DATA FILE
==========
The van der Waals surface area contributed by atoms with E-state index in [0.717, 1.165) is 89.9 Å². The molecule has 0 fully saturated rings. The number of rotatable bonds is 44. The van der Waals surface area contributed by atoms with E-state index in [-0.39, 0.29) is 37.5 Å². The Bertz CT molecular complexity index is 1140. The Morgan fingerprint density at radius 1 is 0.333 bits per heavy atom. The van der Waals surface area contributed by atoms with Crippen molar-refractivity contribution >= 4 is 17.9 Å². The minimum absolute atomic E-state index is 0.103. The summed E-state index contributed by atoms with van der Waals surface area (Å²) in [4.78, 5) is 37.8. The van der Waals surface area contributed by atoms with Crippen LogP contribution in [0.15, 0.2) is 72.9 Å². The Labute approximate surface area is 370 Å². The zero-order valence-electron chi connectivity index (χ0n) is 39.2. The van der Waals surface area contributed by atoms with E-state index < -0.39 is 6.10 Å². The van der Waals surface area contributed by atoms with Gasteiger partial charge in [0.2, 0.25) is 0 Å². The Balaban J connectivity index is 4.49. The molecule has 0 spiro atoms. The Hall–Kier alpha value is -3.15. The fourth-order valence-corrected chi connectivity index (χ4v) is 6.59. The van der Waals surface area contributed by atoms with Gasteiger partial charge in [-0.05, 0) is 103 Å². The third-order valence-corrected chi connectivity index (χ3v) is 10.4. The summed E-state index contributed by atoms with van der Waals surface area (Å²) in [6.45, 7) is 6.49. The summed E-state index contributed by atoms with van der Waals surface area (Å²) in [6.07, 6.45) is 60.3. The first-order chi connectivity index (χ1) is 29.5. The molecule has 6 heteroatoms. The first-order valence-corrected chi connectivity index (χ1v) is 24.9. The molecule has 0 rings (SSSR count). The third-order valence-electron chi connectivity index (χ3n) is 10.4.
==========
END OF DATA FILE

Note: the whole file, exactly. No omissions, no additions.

The van der Waals surface area contributed by atoms with E-state index in [0.717, 1.165) is 89.9 Å². The molecule has 0 fully saturated rings. The number of rotatable bonds is 44. The van der Waals surface area contributed by atoms with E-state index in [-0.39, 0.29) is 37.5 Å². The Bertz CT molecular complexity index is 1140. The Morgan fingerprint density at radius 1 is 0.333 bits per heavy atom. The van der Waals surface area contributed by atoms with Crippen molar-refractivity contribution >= 4 is 17.9 Å². The minimum absolute atomic E-state index is 0.103. The summed E-state index contributed by atoms with van der Waals surface area (Å²) in [4.78, 5) is 37.8. The van der Waals surface area contributed by atoms with Crippen LogP contribution in [0.15, 0.2) is 72.9 Å². The Labute approximate surface area is 370 Å². The zero-order valence-electron chi connectivity index (χ0n) is 39.2. The van der Waals surface area contributed by atoms with E-state index < -0.39 is 6.10 Å². The van der Waals surface area contributed by atoms with Gasteiger partial charge in [0.2, 0.25) is 0 Å². The Balaban J connectivity index is 4.49. The molecule has 0 spiro atoms. The Hall–Kier alpha value is -3.15. The fourth-order valence-corrected chi connectivity index (χ4v) is 6.59. The van der Waals surface area contributed by atoms with Gasteiger partial charge in [-0.05, 0) is 103 Å². The third-order valence-corrected chi connectivity index (χ3v) is 10.4. The summed E-state index contributed by atoms with van der Waals surface area (Å²) in [6.45, 7) is 6.49. The summed E-state index contributed by atoms with van der Waals surface area (Å²) in [6.07, 6.45) is 60.3. The first-order chi connectivity index (χ1) is 29.5. The molecule has 6 heteroatoms. The first-order valence-corrected chi connectivity index (χ1v) is 24.9. The molecule has 0 rings (SSSR count). The third-order valence-electron chi connectivity index (χ3n) is 10.4.